Reactivity of my component

I'm having problems with the reactivity of my component. In this example, the 'currentCplId' variable inside the createEffect is always updated, but outside of it, it is not updated. Why? And how to fix it? Can someone help me?
import { pageStore } from '@store/index'
const Component = (props) => {
const [ cpdId, setCplId ] = createSignal(pageStore.pageSettings.cplId)
createEffect(() => {
setCplId(pageStore.pageSettings.cplId)
console.log(cplId())
})
console.log(cplId())
}
import { pageStore } from '@store/index'
const Component = (props) => {
const [ cpdId, setCplId ] = createSignal(pageStore.pageSettings.cplId)
createEffect(() => {
setCplId(pageStore.pageSettings.cplId)
console.log(cplId())
})
console.log(cplId())
}
8 Replies
REEEEE
REEEEE3mo ago
Components don't rerun You have to use signals inside of reactive contexts like JSX or effects
peerreynders
peerreynders3mo ago
Understanding Building a Reactive Library from Scratch will likely help to shape your mental model. After that it should be clear that the last console.log(cplId()) isn't run in a place where it can "subscribe for updates" so it will only ever get the value right then and there. It's only within Solid's reactive primitives and Solid's variant of JSX running under render() that automatic subscriptions to reactive updates can be made.
DEV Community
Building a Reactive Library from Scratch
In the previous article A Hands-on Introduction to Fine-Grained Reactivity I explain the concepts...
Gabriel Viol
Gabriel Viol3mo ago
I studied the post a bit, did some tests, and came up with this solution. It works, but I wanted to know if this is the best solution in SolidJS?
const Component = (props) => {
const [ cpdId, setCplId ] = createSignal(pageStore.pageSettings.cplId)
const render = () => {
createEffect(() => {
setCplId(pageStore.pageSettings.cpdId)
})
return(
<Element cpdId={cpdId} />
)
}
return render()
}
const Component = (props) => {
const [ cpdId, setCplId ] = createSignal(pageStore.pageSettings.cplId)
const render = () => {
createEffect(() => {
setCplId(pageStore.pageSettings.cpdId)
})
return(
<Element cpdId={cpdId} />
)
}
return render()
}
peerreynders
peerreynders3mo ago
What is '@store/index'? - if it's a Solid store then import is a potentially problematic way to get it. - if it's a Solid store, it's already reactive (unless something broke it) and there is no need for the signal. - if it isn't a Solid store how would it be reactive inside of createEffect? - In Solid JSX is already an effect, so there may be no need for one. When I mentioned ''running under render()"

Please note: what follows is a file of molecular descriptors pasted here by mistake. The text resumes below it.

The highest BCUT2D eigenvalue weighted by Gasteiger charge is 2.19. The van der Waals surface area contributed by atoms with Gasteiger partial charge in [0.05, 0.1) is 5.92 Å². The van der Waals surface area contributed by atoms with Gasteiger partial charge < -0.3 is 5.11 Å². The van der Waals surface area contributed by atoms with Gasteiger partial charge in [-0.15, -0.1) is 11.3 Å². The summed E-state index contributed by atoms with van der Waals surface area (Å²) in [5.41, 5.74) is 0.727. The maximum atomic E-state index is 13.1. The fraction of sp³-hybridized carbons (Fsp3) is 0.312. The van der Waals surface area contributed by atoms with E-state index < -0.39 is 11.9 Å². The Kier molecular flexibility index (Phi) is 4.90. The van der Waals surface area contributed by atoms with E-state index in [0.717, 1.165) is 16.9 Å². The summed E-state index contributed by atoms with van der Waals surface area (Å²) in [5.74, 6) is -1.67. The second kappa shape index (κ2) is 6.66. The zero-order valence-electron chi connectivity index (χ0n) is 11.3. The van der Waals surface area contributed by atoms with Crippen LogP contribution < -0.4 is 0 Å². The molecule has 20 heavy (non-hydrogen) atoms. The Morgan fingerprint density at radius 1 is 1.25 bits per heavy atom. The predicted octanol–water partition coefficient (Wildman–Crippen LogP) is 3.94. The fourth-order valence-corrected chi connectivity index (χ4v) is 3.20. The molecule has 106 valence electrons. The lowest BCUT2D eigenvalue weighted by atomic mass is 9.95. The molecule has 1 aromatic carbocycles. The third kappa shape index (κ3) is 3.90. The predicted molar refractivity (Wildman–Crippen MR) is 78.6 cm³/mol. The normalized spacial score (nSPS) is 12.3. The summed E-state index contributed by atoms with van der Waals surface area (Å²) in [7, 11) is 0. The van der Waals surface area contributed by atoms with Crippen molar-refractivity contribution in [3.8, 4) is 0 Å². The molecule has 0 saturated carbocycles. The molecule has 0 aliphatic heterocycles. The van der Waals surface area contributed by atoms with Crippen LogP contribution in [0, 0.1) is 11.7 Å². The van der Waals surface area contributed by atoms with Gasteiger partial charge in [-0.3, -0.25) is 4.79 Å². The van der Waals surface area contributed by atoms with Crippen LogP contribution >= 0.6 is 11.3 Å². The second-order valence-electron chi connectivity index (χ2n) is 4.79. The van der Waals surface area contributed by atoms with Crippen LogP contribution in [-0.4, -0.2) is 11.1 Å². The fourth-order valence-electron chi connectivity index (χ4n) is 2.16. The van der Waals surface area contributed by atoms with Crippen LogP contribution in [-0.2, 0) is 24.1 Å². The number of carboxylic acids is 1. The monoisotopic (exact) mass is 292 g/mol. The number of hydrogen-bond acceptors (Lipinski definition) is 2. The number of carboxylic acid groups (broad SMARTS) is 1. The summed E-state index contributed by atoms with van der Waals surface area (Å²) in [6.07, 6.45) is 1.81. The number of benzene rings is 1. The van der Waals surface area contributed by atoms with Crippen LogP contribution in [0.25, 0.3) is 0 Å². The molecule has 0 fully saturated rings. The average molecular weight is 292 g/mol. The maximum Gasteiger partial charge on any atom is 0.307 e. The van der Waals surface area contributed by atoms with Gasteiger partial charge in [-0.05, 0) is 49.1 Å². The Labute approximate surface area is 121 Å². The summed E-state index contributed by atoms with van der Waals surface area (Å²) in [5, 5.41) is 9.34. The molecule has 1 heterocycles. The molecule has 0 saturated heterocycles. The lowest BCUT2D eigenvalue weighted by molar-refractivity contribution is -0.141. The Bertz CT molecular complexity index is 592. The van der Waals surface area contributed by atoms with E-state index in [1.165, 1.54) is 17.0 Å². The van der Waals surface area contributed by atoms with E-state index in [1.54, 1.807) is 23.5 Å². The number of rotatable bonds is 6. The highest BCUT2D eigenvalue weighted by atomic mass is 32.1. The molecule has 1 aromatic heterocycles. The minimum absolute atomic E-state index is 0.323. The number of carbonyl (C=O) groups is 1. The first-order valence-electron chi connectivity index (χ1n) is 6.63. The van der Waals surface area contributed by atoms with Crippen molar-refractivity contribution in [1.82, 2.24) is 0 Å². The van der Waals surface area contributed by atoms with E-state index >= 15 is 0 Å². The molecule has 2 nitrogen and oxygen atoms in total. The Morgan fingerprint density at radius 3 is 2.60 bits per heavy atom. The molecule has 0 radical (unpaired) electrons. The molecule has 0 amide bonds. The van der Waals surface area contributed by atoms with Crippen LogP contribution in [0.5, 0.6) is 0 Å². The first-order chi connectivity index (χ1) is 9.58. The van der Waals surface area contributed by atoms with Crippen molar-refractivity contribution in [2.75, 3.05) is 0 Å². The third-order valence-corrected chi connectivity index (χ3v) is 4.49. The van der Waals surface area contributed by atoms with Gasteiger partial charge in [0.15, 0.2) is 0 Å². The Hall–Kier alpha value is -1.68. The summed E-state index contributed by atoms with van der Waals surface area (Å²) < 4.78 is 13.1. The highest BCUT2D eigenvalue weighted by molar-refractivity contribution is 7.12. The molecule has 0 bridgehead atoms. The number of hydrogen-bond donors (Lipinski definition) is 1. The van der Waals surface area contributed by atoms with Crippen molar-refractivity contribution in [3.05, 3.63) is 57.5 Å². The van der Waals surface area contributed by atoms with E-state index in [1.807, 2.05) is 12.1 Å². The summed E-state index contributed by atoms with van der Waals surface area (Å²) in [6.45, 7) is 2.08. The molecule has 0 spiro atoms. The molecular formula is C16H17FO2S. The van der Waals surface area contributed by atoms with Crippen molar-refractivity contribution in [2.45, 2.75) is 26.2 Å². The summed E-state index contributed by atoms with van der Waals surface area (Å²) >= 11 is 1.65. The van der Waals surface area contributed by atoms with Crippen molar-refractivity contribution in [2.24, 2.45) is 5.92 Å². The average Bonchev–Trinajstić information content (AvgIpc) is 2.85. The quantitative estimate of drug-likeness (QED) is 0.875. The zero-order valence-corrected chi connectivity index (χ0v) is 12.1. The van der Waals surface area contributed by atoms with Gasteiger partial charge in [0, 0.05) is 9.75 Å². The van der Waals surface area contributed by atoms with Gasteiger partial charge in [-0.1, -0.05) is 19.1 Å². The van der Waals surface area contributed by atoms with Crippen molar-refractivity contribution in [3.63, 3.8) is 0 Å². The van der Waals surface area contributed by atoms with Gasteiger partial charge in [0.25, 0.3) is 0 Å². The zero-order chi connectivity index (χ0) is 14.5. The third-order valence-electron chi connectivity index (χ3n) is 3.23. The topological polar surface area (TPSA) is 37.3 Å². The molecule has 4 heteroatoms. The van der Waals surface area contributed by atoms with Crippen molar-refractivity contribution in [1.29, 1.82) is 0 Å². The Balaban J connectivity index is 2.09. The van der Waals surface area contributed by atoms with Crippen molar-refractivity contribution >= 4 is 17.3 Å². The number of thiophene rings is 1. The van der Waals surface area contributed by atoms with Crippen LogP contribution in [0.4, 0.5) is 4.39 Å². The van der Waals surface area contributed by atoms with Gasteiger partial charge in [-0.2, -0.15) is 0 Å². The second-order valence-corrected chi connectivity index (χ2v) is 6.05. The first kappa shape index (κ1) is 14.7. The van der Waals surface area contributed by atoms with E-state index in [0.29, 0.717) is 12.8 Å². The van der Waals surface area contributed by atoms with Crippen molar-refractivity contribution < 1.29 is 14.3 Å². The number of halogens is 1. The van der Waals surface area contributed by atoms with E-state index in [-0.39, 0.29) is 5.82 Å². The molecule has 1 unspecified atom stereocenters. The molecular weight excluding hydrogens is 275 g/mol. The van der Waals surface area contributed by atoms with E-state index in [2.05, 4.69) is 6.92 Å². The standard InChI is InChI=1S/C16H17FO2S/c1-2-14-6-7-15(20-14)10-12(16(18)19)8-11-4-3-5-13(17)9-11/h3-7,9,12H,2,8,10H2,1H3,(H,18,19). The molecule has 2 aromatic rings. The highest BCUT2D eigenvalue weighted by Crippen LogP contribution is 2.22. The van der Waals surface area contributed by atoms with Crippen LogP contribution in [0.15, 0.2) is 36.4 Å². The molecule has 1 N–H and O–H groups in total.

import { render } from "solid-js/web";
// …
// … this is the render() I meant
render(() => <App />, document.getElementById("app")!);
import { render } from "solid-js/web";
// …
// … this is the render() I meant
render(() => <App />, document.getElementById("app")!);
REEEEE
REEEEE3mo ago
There's no need to do that
bigmistqke 🌈
bigmistqke 🌈3mo ago
I think u misunderstood peer a bit. the post he shared wasn't about how to write solid code, but how to build something like solid, the library itself. We can tell you such things as components don't re-run but then it stays a very abstract concept, a rule we tell you and you must follow. By showing you the mechanism behind solid you can contextualize these rules until they stop being rules and they become more of a mental model. There is a 5 minute video version of the same content that I really like a lot https://www.youtube.com/watch?v=cELFZQAMdhQ&t=1s It's cool that solid is simple enough that you can explain how the library works under the hood and simultaneously implement a sketch of it in 5 minutes. It glosses over some details of course, but still, most of the big lines are there. It would be a hard time to do the same thing with react.
Gabriel Viol
Gabriel Viol3mo ago
Yes, this is my store. To elaborate, I have buttons on the screen. Each button has a value. Clicking a button stores its value in the store as CplId. When this CplId changes, an element corresponding to this CplId needs to be rendered. However, the button isn't within the same component that renders this element. Therefore, I achieve this with the following code:
const [local, rest] = splitProps(store, ['CplId']);
const [ itemActive, setItemActive ] = createSignal();
createEffect(() => {
const items = path(['props', 'children'], element.children[0])
const foundItem = items.find(item => item.props.cplId === local.CplId);
setItemActive(foundItem)
})
const [local, rest] = splitProps(store, ['CplId']);
const [ itemActive, setItemActive ] = createSignal();
createEffect(() => {
const items = path(['props', 'children'], element.children[0])
const foundItem = items.find(item => item.props.cplId === local.CplId);
setItemActive(foundItem)
})
peerreynders
peerreynders3mo ago
Seems context may be a simpler way to approach that (it doesn't have the limitations as the React version as all the moving parts are inside the reactive primitives, not the context value (which consequently never changes)). Example Note how there are two separate exports in order to maintain read/write segregation. - useLastEdit to obtain (only) the accessor - useSendLastEdit to obtain (only) the setter (… not really; it just makes sure that TypeScript yells at you if you try to use both successor and setter in the same component).
GitHub
solid-start-notes-basic/src/components/app-context.tsx at main · pe...
Basic client rendered notes app using SolidStart beta - peerreynders/solid-start-notes-basic
SolidJS
Solid is a purely reactive library. It was designed from the ground up with a reactive core. It's influenced by reactive principles developed by previous libraries.
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